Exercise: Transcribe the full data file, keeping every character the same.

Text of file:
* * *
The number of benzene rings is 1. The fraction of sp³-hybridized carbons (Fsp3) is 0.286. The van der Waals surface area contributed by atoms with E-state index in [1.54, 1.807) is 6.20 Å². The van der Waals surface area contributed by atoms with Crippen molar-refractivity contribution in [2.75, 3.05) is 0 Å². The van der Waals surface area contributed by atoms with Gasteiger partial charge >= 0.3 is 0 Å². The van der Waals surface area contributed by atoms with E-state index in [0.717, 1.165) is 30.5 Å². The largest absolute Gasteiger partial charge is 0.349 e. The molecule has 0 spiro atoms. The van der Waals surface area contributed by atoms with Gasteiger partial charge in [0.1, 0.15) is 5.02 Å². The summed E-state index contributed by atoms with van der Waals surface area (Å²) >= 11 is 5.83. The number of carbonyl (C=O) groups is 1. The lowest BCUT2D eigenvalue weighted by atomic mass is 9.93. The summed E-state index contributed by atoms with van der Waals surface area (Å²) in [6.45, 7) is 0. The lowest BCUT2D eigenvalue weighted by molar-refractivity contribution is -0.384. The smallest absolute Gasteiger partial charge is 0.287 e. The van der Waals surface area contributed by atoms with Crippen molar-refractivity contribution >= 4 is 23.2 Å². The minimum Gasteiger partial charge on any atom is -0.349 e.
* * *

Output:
The number of benzene rings is 1. The fraction of sp³-hybridized carbons (Fsp3) is 0.286. The van der Waals surface area contributed by atoms with E-state index in [1.54, 1.807) is 6.20 Å². The van der Waals surface area contributed by atoms with Crippen molar-refractivity contribution in [2.75, 3.05) is 0 Å². The van der Waals surface area contributed by atoms with Gasteiger partial charge >= 0.3 is 0 Å². The van der Waals surface area contributed by atoms with E-state index in [0.717, 1.165) is 30.5 Å². The largest absolute Gasteiger partial charge is 0.349 e. The molecule has 0 spiro atoms. The van der Waals surface area contributed by atoms with Gasteiger partial charge in [0.1, 0.15) is 5.02 Å². The summed E-state index contributed by atoms with van der Waals surface area (Å²) >= 11 is 5.83. The number of carbonyl (C=O) groups is 1. The lowest BCUT2D eigenvalue weighted by atomic mass is 9.93. The summed E-state index contributed by atoms with van der Waals surface area (Å²) in [6.45, 7) is 0. The lowest BCUT2D eigenvalue weighted by molar-refractivity contribution is -0.384. The smallest absolute Gasteiger partial charge is 0.287 e. The van der Waals surface area contributed by atoms with Crippen molar-refractivity contribution >= 4 is 23.2 Å². The minimum Gasteiger partial charge on any atom is -0.349 e.